Easton Livingston's Reality Imagination

Book Review: X-Men Chaos Engine: Magneto

It took me some time to get through this particular novel just because of life and being busy doing other things. But as I took the time to really sit down and begin to enjoy the novel, I found that it was a good story in the continuing series.

Being a writer, I look at stories in a  different way from the average reader. Reading other people’s fiction is training and research for me. It forces me to think about stories in a very different way. Therefore, there are some picky things that wouldn’t matter much to the average reader but matters to me and because of that, it affects my enjoyment. So that factors into my evaluation of the book. 

I say this understanding it will not be an issue for the majority of readers out there so you should take this with a grain of salt. But I will be looking at the overall story itself as well. I’m just a nitpicker when it comes to crafting.

Let’s start off with the basics of where the story picks up. 

The last book centered on Doctor Doom being the main character who had created a Cosmic Cube that allowed him to create the world in his own image. He was the grand emperor on planet Earth. The only one able to resist his rule was none other than Magneto. The Cosmic Cube had altered the memories in the history of everyone on the planet. Some of those were the X-Men. But not all.

Some of the other X-Men were not in the dimension at the time and so they weren’t affected by his reality-altering act. Therefore they tried to come back to set things straight because the Cosmic Cube was spreading a type of “reality cancer” which was infecting the multiverse. Those who had the responsibility of watching over the universe (Roma and Saturnyne) were faced with the dilemma of destroying that dimension. But Charles Xavier convinced them that his X -Men could solve the problem.

In the second book, Magneto is the one who has acquired the flawed Cosmic Cube and has now recreated the world in his image. It is not the world you would have expected from him which was a refreshing twist.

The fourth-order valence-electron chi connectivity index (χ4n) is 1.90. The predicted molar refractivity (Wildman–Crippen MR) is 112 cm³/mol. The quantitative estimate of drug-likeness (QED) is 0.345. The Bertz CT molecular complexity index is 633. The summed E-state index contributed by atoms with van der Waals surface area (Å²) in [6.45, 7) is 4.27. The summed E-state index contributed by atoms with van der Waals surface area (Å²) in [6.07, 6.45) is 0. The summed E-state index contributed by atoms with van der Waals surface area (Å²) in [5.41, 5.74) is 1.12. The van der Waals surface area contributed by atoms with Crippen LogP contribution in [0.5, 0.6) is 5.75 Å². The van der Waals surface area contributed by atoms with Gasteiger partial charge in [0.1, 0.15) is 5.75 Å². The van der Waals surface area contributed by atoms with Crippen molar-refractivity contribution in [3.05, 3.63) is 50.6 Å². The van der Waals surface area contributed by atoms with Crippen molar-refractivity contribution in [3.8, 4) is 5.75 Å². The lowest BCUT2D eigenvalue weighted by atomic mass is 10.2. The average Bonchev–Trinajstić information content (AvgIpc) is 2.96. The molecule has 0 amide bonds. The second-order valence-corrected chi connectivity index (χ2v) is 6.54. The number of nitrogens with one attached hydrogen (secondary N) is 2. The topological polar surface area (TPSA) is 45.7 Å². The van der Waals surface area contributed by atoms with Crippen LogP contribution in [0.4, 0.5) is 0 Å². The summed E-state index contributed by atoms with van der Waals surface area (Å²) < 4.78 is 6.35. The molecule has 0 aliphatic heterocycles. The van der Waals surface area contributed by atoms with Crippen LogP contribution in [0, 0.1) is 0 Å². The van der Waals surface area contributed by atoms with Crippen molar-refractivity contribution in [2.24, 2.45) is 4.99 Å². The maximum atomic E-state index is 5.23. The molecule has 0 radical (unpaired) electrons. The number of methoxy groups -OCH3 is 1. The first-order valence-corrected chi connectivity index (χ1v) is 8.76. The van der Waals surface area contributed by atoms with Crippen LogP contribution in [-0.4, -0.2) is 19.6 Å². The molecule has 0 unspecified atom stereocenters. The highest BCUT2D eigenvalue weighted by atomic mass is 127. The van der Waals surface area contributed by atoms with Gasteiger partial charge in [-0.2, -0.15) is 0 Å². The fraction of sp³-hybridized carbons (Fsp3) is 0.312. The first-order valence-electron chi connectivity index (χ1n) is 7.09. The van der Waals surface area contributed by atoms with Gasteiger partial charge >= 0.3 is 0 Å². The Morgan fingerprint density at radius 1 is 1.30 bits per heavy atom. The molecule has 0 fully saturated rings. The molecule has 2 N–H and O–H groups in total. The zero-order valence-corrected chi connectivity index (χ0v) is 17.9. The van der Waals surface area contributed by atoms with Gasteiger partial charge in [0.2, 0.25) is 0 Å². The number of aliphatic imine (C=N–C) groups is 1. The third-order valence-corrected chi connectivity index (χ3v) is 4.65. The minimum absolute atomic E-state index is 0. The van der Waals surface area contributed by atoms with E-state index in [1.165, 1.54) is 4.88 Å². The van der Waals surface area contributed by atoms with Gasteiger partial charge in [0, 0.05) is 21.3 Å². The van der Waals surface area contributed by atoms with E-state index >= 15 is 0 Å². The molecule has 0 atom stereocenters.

My writer’s brain doesn’t shut off when I’m reading. One of the things in this book that was extraneous to me was the use of adverbs. As I’ve grown as a writer, I’ve come to the conclusion that adverbs should come few and far between within a novel. It’s one of those writer pet-peeves of mine which means I agree with Stephen King (one of the few things I agree with him on) when he says, “The road to hell is paved with adverbs”. As a writer, they should be used as little as possible and adjectives should be used in their place to add more color to the story. To me, it’s a sign of lazy writing. If you look at some of the “classics” (subjective as all get out), you’ll find they use adverbs in small doses.

There really is nothing wrong with using a thesaurus (this is where me and Stephen King part ways). This is truer if it’s being used to replace an adverb. The overuse of adverbs in this book distracted me. Granted, it wouldn’t be distracting to the average reader at all but for me, it was. That kind of distraction took away from the enjoyment of the book. As I said, I can’t turn off my writer’s brain when I read and I found myself rewriting many of the sentences with adverbs in them.

Another thing I noticed that again, wouldn’t be an issue with the average reader, was the passive writing style in many cases. If you don’t know what that is, it’s more of telling instead of showing. Again, this is my personal take on this and I like more of an active style than a passive one.

That being said, this didn’t affect the story as much as it affected my experience reading it.

As I was reading through, it became apparent to me that one of the main characters that Roman wanted to bring to the forefront was Betsy Braddock also known as Psylocke. I don’t know if this was a concerted effort to bring a female character to the forefront or not but I think there’s something wrong with trying to be politically correct in your writing instead of just writing the story and having it be about a particular character or particular group. The title of the book is X-Men and yet it’s one particular X-Man who is highlighted more than the others. This was also in Book 1. To me, it borders on strong-arming an agenda into the narrative instead of telling a story. 

Now, don’t get me wrong. There’s nothing wrong with having an agenda as a fiction writer. As I’ve said before, every writer is a preacher. It just shouldn’t detract from the story and this was close with what I felt was an inordinate focus on this character (and I love me some Psylocke).

All that being said, it wasn’t a horrible read. Not at all. Roman kept the story moving and even gave you a twist at the end which was cool. One thing I will say is that he appears to have a firm grasp of the X-Men during that time period in Marvel.

My knee-jerk review grade is to give this a C+. The writing itself is solid but the crafting needed work. However, I understand the dynamics of how these books were written and how they are treated. They’re not given a whole lot of love and the deadline is quick. Therefore, taking that into consideration, I’ll give it a final grade of B-/B.

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